There’s been only one exception to the rule since the turn of the millennium, She’s a Tiger (2013), and that more of a technicality. She’s a Tiger was first past the post in the Juvenile Fillies, only to be disqualified for interference, so the Eclipse electorate was sticking with the original order of finish rather than the stewards’ amendment. You have to go back two decades, to Chilukki (1999), to find the last 2-year-old filly champion who didn’t win the Juvenile Fillies.
British Idiom was bred by Hargus Sexton, Sandra Sexton, and Silver Fern Farm and sold for $40,000 as a yearling at Fasig-Tipton Kentucky October. Although a bargain in hindsight, the chestnut was actually the second highest-priced yearling that year for her young sire Flashback. From the Tapit stallion’s second crop, British Idiom is the third registered foal from Rose and Shine, twice a stakes winner as a juvenile at Woodbine. The Mr. Sekiguchi mare has also produced the well-named Parade of Roses (by New Year’s Day), who won last January’s Borderplex S. at Sunland.
Trainer Brad Cox had British Idiom ready to debut at Saratoga for owners Michael Dubb, The Elkstone Group (Stuart Grant), Madaket Stables, and Bethlehem Stables. Her inexpensive auction price made her eligible for a restricted maiden on Aug. 15. Cox shrewdly took advantage of the race conditions to start her off there, and British Idiom proved more authoritative than her slight 7-2 favoritism. She forced the pace in the 6-furlong dash, put her early foes away, and drew off by 3 1/2 lengths in 1:10.11.
The initial plan was to stretch out for the Pocahontas (G2), but a minor illness prompted Cox to wait for the Oct. 4 Alcibiades (G1) at Keeneland. British Idiom didn’t merely pass her class and distance test – she aced it. Rating just off the pace, she rolled forward on the far turn and left them toiling as she crossed the wire 6 1/2 lengths clear. Finishing best of the rest was the top 2-year-old filly at Saratoga, Spinaway (G1) and Adirondack (G2) winner Perfect Alibi.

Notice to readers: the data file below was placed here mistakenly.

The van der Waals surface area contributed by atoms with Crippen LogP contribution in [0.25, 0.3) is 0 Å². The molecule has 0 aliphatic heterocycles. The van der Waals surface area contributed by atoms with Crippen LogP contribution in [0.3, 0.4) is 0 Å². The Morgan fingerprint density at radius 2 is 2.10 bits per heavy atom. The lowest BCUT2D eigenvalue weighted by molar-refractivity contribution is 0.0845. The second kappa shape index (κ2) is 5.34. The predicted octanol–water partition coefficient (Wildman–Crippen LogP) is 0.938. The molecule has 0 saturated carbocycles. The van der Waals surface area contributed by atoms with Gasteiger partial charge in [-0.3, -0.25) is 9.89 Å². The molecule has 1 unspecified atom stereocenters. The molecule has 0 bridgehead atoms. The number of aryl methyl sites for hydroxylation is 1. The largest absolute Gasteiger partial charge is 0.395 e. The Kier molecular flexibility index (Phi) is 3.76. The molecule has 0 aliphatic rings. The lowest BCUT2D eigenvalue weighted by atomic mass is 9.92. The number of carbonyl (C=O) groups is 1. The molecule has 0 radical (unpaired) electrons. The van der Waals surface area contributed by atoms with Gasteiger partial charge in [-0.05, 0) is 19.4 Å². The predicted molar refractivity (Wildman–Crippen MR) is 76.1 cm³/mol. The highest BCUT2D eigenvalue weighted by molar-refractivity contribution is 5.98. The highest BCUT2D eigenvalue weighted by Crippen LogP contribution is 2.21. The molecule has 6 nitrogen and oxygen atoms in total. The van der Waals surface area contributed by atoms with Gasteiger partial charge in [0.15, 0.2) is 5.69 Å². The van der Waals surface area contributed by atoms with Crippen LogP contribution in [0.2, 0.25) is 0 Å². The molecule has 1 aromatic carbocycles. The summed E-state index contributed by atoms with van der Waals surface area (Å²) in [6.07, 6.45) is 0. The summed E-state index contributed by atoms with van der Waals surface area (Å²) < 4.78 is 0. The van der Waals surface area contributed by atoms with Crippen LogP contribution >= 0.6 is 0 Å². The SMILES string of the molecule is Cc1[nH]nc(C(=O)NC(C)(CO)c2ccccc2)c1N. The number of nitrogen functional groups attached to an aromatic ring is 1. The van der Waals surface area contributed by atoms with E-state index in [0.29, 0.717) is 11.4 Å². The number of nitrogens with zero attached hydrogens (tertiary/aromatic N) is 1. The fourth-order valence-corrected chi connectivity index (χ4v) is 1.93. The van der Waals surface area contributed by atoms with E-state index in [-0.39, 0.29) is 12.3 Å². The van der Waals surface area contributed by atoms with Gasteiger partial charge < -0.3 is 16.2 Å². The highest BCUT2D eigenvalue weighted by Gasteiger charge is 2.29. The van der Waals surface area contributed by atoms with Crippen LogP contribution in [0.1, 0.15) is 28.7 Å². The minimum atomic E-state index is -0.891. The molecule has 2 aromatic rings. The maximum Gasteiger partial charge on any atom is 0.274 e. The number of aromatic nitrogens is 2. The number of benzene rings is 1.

The Breeders’ Cup Juvenile Fillies at Santa Anita presented another kind of examination, adapting to a deeper surface as well as a wild pace. British Idiom again showed tactical flexibility for Hall of Fame jockey Javier Castellano, who rode her in all three starts. The 5-2 second choice found herself farther back off the hot tempo, but gained on the far turn, drew alongside 2-1 favorite Donna Veloce in midstretch, and outdueled her by a neck.
British Idiom brings a 3-for-3 record and $1,381,250 in earnings into her sophomore campaign. The Feb. 15 Rachel Alexandra (G2) at Fair Grounds is penciled in her for reappearance on the Kentucky Oaks (G1) trail. Currently second on the Oaks leaderboard with 30 points, British Idiom will try to become the first champion 2-year-old filly to wear the lilies since Hall of Famer Silverbulletday in 1999.
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